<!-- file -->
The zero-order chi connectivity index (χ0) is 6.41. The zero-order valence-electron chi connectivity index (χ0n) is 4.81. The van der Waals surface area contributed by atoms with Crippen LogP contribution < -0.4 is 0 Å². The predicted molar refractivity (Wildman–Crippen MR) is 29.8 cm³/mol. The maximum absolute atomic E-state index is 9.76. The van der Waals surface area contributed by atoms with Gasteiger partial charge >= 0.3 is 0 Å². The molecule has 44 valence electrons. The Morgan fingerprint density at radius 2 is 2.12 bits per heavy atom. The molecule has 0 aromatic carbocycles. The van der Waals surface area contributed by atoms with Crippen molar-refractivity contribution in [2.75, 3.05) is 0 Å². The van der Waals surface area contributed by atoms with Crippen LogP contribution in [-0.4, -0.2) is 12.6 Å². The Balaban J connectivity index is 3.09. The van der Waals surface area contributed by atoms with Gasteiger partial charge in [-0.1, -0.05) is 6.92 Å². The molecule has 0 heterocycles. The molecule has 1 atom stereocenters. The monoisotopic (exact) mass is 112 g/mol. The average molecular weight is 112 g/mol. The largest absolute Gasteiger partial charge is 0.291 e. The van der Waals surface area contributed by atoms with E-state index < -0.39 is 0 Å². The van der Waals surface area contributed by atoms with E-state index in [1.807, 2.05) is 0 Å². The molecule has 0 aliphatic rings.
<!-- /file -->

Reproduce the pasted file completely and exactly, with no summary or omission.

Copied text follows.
The zero-order chi connectivity index (χ0) is 6.41. The zero-order valence-electron chi connectivity index (χ0n) is 4.81. The van der Waals surface area contributed by atoms with Crippen LogP contribution < -0.4 is 0 Å². The predicted molar refractivity (Wildman–Crippen MR) is 29.8 cm³/mol. The maximum absolute atomic E-state index is 9.76. The van der Waals surface area contributed by atoms with Gasteiger partial charge >= 0.3 is 0 Å². The molecule has 44 valence electrons. The Morgan fingerprint density at radius 2 is 2.12 bits per heavy atom. The molecule has 0 aromatic carbocycles. The van der Waals surface area contributed by atoms with Crippen molar-refractivity contribution in [2.75, 3.05) is 0 Å². The van der Waals surface area contributed by atoms with Crippen LogP contribution in [-0.4, -0.2) is 12.6 Å². The Balaban J connectivity index is 3.09. The van der Waals surface area contributed by atoms with Gasteiger partial charge in [-0.1, -0.05) is 6.92 Å². The molecule has 0 heterocycles. The molecule has 1 atom stereocenters. The monoisotopic (exact) mass is 112 g/mol. The average molecular weight is 112 g/mol. The largest absolute Gasteiger partial charge is 0.291 e. The van der Waals surface area contributed by atoms with E-state index < -0.39 is 0 Å². The van der Waals surface area contributed by atoms with E-state index in [1.807, 2.05) is 0 Å². The molecule has 0 aliphatic rings.